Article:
A common ‘Marilyn quote’ that seems to pop up a lot on social media is “Don’t worry if you’re not a size 0. It’s society who’s ugly.” But size 0 wasn’t a thing in Marilyn’s time, and if it was, it would have been pretty close to her actual measurements of 35-22-35. Even by 1950s standards, Marilyn was small, and her famous waist was 12 inches smaller than the average American woman’s today. No one is quite sure where the myth of her having a size 12-16 figure came from, but Marilyn actually stuck to a rather extreme diet regimen to maintain her tiny frame, with her weight fluctuating quite frequently. During the filming of the Prince and the Show Girl her weight went up and down so much that costume designer Beatrice Dawson had to make multiple versions of the same dress in different sizes. “I have two ulcers from this film,” she said, “and they’re both monogrammed MM.”

But her weight wasn’t the only constant battle in Marilyn’s life. As well as bouts of depression and her persistently low self-esteem, she also stuffed from stage fright, which disrupted her career several times. On the set of many of her later films, such as Some Like It Hot (1958) and Let’s Make Love (1960), she became known for her mood swings and frequent absences from set. By 1962 her issues had caused her to develop a severe addiction to barbiturates, and she spent time on a mental ward. In her last interview before her death, she is quoted as saying: “I’m one of the world’s most self-conscious people. I really have to struggle… Everybody’s always tugging at you. They’d like sort of a chunk of you.”

Eventually, Marilyn began to hate the image she had created for herself. She was tired of being stereotyped as a dumb blonde, and fed-up of people not seeing the “real her.” The only issue – she had no idea who the real her was. One thing for certain, in reality Norma-Jeane was no dumb blonde. She had a genius IQ of 169 and spent hours in acting, singing and dancing classes, but was sadly unable to recognize her own talents and strengths.

Despite the fact Marilyn’s tragic life history is now common knowledge – thanks to documentaries such as Lifetime’s The Secret Life of Marilyn Monroe and the 2011 British drama My Week with Marilyn – these body confident memes and falsified lines are still prevalent. But instead of learning from her rotten past, the world has glorified her sadness, turning her simultaneously into an icon of glamour and misery. She’s somehow become a shallow sex-pot combined with a confidence-boosting vigor, just as one-dimensional as the roles she tried to distance herself from.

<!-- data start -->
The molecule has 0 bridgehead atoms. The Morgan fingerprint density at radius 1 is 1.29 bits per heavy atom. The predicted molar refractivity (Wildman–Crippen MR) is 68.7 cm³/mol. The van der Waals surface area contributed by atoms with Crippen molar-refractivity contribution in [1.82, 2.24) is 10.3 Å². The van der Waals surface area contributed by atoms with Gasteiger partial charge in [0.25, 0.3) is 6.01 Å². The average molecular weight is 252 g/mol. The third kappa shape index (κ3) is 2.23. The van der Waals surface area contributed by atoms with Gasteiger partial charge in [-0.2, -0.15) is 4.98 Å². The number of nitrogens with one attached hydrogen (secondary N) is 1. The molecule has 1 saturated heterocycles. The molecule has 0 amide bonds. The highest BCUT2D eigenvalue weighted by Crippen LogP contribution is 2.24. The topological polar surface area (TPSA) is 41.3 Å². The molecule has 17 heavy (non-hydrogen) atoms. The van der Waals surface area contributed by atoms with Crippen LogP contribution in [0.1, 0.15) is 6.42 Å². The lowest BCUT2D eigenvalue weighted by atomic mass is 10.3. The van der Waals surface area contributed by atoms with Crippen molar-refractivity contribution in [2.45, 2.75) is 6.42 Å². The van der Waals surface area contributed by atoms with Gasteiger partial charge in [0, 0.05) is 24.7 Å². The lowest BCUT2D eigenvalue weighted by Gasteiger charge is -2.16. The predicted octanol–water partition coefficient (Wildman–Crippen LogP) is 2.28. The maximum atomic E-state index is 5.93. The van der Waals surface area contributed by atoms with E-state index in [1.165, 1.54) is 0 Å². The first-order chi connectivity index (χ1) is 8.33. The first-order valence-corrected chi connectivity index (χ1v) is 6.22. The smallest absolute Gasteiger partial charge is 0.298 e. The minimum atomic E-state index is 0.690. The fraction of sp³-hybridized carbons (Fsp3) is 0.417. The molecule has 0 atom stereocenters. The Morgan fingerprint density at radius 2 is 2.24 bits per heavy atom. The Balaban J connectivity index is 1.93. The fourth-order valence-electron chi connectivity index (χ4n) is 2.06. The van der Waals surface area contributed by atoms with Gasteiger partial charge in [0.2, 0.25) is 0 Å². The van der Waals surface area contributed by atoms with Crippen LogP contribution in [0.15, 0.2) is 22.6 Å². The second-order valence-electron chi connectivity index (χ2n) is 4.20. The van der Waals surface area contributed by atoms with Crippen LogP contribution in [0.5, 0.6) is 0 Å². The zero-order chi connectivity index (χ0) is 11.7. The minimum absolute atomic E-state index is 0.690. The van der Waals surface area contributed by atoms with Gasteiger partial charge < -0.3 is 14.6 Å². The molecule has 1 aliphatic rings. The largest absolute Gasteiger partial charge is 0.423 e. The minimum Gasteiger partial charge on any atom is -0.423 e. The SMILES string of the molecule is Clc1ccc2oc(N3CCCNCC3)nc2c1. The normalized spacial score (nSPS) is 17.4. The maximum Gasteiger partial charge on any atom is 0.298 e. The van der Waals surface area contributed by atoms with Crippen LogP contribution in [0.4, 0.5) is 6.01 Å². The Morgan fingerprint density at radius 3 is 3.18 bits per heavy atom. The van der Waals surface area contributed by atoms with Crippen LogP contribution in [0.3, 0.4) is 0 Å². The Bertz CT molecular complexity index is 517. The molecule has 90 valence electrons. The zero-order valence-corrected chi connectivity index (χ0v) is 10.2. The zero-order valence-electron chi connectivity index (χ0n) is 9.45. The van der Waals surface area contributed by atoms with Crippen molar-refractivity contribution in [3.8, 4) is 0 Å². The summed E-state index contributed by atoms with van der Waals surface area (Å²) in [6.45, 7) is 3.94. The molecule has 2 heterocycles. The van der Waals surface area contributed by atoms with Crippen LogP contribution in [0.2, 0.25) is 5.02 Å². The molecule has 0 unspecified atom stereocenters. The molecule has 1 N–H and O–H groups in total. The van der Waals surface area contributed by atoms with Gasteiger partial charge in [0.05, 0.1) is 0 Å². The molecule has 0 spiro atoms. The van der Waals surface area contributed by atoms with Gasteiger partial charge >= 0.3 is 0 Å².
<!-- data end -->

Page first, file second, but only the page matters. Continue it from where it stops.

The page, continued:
When we repost memes of Marilyn spouting lines like “Being normal is boring” or “If you can’t handle me at my worst you don’t deserve me at my best,” you’re perpetuating that myth. You’re reinforcing the idea that it is better to be damaged than dull, and that beauty and tragedy make excellent bedfellows. You’re helping to reduce her to the stereotypes she hated while she was alive, the kind that eventually led to her death.

Yes, Marilyn Monroe was one-of-a-kind, and her talent and beauty deserve to be admired. But underneath it all Marilyn was a person, not a Pinterest quote. If anything, we should learn from her struggles rather than glossing over them, if one of the most beautiful and talented women to ever have existed battled self-esteem issues, then maybe it’s a sign we should start being kinder to ourselves also.

-Sophie Lloyd for The Untitled Magazine